Cole Thornton, a gunfighter for hire, joins forces with an old friend, Sheriff J.P. Hara. Together with an old Indian fighter and a gambler, they help a rancher and his family fight a rival rancher that is trying to steal their water.
Texas Ranger Jake Cutter arrests gambler Paul Regret, but soon finds himself teamed with his prisoner in an undercover effort to defeat a band of renegade arms merchants and thieves known as Comancheros.
During the Alaska gold rush, prospector George sends partner Sam to Seattle to bring his fiancée but when it turns out that she married another man, Sam returns with a pretty substitute, the hostess of the Henhouse dance hall.
Sean Mercer (played by John Wayne) runs a business in East Africa. He and his team capture wild animals for zoos. It is dangerous work - on of his men almost dies after being gored by a rhino. He accepts a request from a photographer to join his business and capture their experiences but is very surprised, and bit inconvenienced, when the photographer turns out to be a woman. However, over time he grows fond of her. Meanwhile, plans to capture certain animals lead to all sorts of plans and adventures. Written by
According to Howard Hawks, John Wayne admitted being scared during some of the action scenes, and "had the feeling with every swerve that the car was going to overturn as he hung on for dear life, out in the open with only a seat belt for support, motor roaring, body jarring every which-way, animals kicking dirt and rocks and the thunder of hundreds of hooves increasing the din in his ears." Wayne felt it was unpredictable with the terrain's hidden holes and obstacles which could have been disastrous. See more »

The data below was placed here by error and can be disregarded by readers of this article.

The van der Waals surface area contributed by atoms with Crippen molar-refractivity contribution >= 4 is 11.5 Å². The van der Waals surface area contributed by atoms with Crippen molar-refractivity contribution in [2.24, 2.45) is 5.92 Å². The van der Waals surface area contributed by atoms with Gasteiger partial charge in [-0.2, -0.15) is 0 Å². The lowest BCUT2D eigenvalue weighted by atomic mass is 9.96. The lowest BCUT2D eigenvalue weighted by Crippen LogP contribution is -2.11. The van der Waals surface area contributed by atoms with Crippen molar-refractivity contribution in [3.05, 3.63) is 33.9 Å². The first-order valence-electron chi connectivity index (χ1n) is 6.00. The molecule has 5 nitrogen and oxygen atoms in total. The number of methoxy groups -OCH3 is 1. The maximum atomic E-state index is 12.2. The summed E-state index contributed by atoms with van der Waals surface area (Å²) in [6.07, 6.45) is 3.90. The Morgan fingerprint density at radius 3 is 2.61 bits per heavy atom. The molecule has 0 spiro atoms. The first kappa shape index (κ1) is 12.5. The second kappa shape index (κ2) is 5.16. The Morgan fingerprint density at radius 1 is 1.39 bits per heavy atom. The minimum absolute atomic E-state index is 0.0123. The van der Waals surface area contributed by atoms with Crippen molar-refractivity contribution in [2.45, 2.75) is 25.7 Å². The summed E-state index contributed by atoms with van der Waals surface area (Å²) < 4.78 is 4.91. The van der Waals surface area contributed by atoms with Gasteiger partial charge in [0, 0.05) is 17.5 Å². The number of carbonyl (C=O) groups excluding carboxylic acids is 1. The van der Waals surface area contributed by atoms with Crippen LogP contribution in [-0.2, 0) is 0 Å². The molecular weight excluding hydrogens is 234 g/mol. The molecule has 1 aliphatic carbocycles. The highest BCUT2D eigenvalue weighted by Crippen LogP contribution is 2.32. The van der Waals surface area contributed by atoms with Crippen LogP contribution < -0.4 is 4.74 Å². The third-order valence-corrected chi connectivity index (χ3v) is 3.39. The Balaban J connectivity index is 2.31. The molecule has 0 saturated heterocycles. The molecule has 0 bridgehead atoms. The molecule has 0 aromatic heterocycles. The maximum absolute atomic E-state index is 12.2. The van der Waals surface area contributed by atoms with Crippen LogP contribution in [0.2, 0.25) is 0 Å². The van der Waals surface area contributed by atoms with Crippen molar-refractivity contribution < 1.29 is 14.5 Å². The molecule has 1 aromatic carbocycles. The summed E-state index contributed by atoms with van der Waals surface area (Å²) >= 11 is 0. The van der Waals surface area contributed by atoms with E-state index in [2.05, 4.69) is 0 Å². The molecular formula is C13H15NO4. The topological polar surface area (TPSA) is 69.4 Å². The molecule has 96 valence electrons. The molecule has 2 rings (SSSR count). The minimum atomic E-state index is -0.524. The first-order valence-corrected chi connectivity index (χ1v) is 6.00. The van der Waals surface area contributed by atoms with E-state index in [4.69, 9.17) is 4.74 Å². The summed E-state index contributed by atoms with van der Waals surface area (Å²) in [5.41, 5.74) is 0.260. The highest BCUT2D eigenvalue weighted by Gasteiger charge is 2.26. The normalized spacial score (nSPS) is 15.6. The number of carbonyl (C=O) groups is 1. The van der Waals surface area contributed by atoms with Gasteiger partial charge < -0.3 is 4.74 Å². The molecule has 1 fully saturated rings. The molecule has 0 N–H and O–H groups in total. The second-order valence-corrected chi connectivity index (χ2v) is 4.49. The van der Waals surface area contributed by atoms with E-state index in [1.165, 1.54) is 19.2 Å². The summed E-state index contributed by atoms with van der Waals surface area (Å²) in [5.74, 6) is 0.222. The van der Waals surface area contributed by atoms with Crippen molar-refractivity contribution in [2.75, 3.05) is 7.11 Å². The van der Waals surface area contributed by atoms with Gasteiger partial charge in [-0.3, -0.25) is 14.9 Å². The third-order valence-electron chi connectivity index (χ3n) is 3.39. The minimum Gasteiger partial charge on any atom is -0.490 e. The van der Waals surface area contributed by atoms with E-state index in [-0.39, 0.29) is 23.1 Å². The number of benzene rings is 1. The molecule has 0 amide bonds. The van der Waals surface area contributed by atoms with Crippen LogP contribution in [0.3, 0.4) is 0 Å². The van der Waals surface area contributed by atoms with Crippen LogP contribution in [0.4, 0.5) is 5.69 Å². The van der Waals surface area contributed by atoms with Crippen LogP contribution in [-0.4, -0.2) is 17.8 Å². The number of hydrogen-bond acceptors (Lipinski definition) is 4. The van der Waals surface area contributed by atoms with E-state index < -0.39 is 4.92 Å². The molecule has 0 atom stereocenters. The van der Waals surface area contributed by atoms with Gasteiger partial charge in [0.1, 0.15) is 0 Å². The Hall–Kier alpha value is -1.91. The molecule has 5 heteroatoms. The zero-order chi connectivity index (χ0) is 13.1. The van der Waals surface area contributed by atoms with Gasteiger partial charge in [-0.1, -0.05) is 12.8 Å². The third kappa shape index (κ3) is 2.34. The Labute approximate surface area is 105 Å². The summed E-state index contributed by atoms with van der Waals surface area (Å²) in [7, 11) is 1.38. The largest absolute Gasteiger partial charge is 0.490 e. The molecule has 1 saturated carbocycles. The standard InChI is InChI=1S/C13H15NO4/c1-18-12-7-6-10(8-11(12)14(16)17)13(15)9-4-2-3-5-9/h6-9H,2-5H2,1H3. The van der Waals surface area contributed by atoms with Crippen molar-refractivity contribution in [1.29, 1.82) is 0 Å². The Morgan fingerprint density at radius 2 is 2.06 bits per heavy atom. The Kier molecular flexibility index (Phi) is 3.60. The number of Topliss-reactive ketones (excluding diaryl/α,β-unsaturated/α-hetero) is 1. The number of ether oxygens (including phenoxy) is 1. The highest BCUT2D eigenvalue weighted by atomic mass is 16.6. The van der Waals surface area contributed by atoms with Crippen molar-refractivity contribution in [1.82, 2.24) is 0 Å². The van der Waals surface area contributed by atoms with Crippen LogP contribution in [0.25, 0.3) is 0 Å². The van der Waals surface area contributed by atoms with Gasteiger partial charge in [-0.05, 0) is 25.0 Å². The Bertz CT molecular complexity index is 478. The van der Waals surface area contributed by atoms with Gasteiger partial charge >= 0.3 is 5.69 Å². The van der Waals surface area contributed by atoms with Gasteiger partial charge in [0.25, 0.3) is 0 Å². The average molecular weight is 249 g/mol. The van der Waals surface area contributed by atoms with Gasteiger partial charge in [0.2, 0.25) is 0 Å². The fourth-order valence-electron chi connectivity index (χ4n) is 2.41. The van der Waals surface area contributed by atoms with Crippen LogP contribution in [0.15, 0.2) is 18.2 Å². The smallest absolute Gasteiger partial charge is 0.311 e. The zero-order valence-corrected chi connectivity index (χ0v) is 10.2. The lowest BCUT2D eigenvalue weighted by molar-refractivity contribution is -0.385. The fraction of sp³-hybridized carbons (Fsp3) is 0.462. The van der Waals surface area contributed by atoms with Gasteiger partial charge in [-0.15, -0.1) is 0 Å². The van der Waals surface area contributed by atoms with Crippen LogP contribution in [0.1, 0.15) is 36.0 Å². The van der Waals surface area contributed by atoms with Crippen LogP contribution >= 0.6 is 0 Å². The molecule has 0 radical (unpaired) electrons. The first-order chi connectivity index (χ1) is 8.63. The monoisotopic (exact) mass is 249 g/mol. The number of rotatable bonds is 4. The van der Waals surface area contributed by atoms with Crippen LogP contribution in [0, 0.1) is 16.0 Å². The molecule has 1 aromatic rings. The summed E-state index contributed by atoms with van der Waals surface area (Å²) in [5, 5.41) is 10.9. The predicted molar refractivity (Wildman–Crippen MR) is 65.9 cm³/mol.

While riding on the front of a Jeep, Wayne is water-soaked when the vehicle runs through a stream; in all subsequent scenes, Wayne is dry. See more »
I first saw this movie in 1962. Today it is still as fresh and funny as it was forty years ago. And it is so politically incorrect! It should be put on a pedestal!!! Think about it cool and suave dudes out in the wilds of Africa capturing wild animals for zoos! It's great to see those these folks, rousting beasts during the day, dancing around the piano, while they hold a martini in one hand and a beautiful girl wrapped around the other. The Henry Mancini music is a pleasure to listen to. Just try to obtain a rare CD of the Hatari soundtrack. The humor in the movie is largely supplied by an adorable Red Buttons, playing a former New York cabbie who currently acts as manic truck driver for John Wayne on his daily quest to capture animals. And why is Buttons now driving in Africa? His explanation is that the animals are like New York drivers, so he feels right at home. So run, don't walk to your nearest video rental joint. Rent this baby and spend the next few hours laughing with a movie from a different time and world view.
30 of 42 people found this review helpful.
Was this review helpful to you?